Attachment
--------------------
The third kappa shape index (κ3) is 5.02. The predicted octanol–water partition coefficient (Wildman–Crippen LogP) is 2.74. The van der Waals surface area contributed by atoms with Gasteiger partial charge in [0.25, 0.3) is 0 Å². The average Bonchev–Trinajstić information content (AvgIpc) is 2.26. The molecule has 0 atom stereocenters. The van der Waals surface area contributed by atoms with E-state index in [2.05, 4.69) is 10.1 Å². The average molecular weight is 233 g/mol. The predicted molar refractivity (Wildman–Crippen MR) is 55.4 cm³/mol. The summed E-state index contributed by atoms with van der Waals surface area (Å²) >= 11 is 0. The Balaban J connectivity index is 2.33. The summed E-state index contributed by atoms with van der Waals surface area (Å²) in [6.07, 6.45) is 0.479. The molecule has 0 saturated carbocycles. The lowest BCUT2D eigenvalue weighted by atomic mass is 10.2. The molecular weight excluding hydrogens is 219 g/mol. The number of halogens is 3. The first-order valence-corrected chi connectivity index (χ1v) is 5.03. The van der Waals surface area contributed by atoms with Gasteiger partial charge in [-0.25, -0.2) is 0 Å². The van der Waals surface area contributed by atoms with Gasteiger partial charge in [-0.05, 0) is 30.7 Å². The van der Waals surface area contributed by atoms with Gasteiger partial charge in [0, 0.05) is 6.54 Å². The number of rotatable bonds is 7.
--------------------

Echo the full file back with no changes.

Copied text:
The third kappa shape index (κ3) is 5.02. The predicted octanol–water partition coefficient (Wildman–Crippen LogP) is 2.74. The van der Waals surface area contributed by atoms with Gasteiger partial charge in [0.25, 0.3) is 0 Å². The average Bonchev–Trinajstić information content (AvgIpc) is 2.26. The molecule has 0 atom stereocenters. The van der Waals surface area contributed by atoms with E-state index in [2.05, 4.69) is 10.1 Å². The average molecular weight is 233 g/mol. The predicted molar refractivity (Wildman–Crippen MR) is 55.4 cm³/mol. The summed E-state index contributed by atoms with van der Waals surface area (Å²) >= 11 is 0. The Balaban J connectivity index is 2.33. The summed E-state index contributed by atoms with van der Waals surface area (Å²) in [6.07, 6.45) is 0.479. The molecule has 0 saturated carbocycles. The lowest BCUT2D eigenvalue weighted by atomic mass is 10.2. The molecular weight excluding hydrogens is 219 g/mol. The number of halogens is 3. The first-order valence-corrected chi connectivity index (χ1v) is 5.03. The van der Waals surface area contributed by atoms with Gasteiger partial charge in [-0.25, -0.2) is 0 Å². The van der Waals surface area contributed by atoms with Gasteiger partial charge in [-0.05, 0) is 30.7 Å². The van der Waals surface area contributed by atoms with Gasteiger partial charge in [0, 0.05) is 6.54 Å². The number of rotatable bonds is 7.